When an idea pops into my head there’s an excitement that comes with it. A sort of energy that pushes the idea forward. Poets refer to a muse, composers say “the music just comes”. Whatever it is, if you go with it it’s like surfing, you’re riding a wave of idea energy and it’s brilliant.
If I leave the idea I can guarantee the next day that energy will have dissipated. A wave of energy? It’s more like a muddy puddle.
That’s why it’s so important to write an idea down when it comes, develop it when you get it, talk about it while the wave is moving.
Tell the right people. They’ll take your rough dirty diamond of an idea and help you clean, cut and polish it. The wrong people will crush your idea along with your enthusiasm.
If you’re in a workplace you might have to convince several people you’ve got a good idea before you can proceed. You may even have to convince someone it’s his or her idea. If you can proceed it’s likely there are a million and one other things you should be doing.
But I say go with it, make time and make it happen. If it really is a good idea the resources will come along the way. There’s something truly wonderful about seeing an idea become a reality.
A week ago I had the idea to take a little camera, attach it to my bike basket and cycle down and over every bump on Leith Walk. I’d already started reporting the potholes on ‘Fix My Street’ but this new idea had energy. I wanted to do something for Greener Leith and I had an afternoon off. I told a couple of people my plan and set off.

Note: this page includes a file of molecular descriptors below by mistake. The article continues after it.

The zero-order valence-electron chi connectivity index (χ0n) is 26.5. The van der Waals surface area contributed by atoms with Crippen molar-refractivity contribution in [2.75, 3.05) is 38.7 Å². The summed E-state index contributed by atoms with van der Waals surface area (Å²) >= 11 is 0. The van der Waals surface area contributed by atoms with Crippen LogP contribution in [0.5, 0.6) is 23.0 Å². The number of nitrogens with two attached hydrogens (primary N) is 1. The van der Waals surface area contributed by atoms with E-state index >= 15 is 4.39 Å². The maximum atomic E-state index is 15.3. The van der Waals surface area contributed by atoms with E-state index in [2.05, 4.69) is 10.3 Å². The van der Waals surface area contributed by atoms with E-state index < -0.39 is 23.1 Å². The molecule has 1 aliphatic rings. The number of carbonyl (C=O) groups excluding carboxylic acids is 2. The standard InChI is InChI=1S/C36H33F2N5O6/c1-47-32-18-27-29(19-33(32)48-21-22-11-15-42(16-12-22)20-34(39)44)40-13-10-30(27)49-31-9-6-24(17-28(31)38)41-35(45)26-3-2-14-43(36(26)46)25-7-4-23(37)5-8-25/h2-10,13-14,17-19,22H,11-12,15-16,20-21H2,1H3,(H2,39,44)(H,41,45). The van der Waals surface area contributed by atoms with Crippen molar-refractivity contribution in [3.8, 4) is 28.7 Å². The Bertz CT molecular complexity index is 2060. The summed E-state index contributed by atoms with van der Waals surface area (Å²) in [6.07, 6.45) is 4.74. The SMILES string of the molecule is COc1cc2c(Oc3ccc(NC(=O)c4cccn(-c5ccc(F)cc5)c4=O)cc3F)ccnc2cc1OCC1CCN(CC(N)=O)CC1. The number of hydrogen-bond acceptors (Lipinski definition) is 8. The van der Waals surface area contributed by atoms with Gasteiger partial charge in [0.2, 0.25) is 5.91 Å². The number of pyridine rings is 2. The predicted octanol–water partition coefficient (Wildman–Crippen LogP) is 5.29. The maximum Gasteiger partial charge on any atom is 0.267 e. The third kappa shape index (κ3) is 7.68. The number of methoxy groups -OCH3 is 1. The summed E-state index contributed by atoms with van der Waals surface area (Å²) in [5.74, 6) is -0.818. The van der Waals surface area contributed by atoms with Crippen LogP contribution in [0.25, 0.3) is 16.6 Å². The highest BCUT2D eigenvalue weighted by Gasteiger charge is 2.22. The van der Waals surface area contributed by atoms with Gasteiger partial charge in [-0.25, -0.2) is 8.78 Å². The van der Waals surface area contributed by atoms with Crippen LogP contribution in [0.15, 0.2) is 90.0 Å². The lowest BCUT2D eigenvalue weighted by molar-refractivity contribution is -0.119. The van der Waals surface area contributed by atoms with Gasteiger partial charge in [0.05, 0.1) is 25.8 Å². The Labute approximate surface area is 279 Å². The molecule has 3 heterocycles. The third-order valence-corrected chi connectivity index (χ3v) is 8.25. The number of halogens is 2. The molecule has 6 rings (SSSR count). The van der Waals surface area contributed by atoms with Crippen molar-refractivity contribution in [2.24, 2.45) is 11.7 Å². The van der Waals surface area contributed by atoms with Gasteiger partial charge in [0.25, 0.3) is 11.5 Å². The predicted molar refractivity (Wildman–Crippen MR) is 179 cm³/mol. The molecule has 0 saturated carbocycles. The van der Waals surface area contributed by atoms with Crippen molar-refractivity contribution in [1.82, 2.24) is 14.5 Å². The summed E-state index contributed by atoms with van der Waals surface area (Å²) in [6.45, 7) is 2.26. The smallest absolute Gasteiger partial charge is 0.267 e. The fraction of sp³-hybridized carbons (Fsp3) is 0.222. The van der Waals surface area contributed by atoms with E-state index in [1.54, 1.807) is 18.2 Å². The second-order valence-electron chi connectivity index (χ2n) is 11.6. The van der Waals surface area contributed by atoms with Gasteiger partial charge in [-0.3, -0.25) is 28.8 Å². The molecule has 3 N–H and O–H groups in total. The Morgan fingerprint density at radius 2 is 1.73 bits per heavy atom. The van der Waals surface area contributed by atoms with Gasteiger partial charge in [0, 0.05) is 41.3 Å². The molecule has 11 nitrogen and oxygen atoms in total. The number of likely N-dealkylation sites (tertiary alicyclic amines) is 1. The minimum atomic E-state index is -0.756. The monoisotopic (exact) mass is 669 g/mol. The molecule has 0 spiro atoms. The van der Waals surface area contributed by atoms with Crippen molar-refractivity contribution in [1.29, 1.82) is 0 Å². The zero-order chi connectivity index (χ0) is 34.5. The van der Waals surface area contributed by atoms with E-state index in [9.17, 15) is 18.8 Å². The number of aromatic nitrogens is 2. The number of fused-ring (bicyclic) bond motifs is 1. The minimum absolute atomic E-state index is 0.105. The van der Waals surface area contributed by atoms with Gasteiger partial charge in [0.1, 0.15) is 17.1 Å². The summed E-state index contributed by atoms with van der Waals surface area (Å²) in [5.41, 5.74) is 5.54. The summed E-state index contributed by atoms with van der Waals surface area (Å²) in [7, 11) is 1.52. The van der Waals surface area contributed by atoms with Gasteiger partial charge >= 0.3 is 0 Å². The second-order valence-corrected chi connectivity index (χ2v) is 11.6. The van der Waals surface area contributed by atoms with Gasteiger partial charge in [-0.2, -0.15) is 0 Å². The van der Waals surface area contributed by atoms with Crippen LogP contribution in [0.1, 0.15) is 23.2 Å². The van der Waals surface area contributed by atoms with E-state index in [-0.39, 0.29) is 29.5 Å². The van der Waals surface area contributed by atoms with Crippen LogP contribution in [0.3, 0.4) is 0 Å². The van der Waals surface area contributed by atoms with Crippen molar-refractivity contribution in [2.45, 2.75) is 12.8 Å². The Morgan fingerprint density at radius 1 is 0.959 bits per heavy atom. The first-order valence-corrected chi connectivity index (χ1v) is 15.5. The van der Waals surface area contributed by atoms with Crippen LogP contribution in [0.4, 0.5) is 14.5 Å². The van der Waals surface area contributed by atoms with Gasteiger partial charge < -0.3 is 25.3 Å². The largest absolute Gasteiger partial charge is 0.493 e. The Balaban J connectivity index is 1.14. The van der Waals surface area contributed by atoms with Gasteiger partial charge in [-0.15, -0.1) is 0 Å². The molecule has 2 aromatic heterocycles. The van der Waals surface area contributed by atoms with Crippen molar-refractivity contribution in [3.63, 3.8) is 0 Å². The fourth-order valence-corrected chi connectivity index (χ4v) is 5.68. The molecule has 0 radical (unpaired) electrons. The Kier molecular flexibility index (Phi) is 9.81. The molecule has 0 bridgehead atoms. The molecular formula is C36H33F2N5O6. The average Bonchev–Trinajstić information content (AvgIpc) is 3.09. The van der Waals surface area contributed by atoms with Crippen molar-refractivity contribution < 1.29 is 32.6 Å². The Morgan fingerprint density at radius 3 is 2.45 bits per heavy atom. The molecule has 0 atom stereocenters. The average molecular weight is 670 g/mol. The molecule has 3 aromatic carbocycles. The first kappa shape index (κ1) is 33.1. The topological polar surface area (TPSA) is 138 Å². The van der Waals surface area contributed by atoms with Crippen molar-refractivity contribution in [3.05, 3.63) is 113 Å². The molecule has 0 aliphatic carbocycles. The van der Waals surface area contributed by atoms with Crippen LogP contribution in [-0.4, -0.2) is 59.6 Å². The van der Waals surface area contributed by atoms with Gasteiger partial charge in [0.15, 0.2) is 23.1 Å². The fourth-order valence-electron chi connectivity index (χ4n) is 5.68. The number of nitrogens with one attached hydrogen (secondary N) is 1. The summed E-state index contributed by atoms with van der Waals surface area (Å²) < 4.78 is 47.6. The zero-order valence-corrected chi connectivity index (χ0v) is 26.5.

I got to the top of Elm Row, got out my camera and felt like an idiot. What was I doing? There were people everywhere. I had a choice, I could go home or I could get over myself. I decided it really didn’t matter what people thought of me, the idea was more important. That’s when the fun began.
I recorded an intro to camera and then started to fix it to my basket. A man came over and asked what I was doing and offered some wire to help secure the camera. He’d just brought it for some stop frame animation; he was following his new idea too. And so it went on like that, the sun shone and it seemed other people were excited and interested in what I was doing when I just got on and did it.
At 11.30pm that evening I accidently started editing (I was meant to be going to bed) and I surfed the excitement of the idea wave until 3am. I wanted to raise awareness of the need to make cycling safer but knew if I made a serious film about potholes then only people interested in cycling or potholes would watch it.
Instead I made the film into an Indiana Jones style adventure movie. I tweeted the film at 3.15am and went off to bed. By lunchtime the next day I had loads of positive comments on twitter, many from non cyclist, a comments about the film’s grammar, a wine chosen in honour of the film (and a song about holes in the road) and a request from the Edinburgh Evening News to put it into the paper. I wasn’t expecting anyone to have even seen it. It just goes to show ideas have an energy of their own.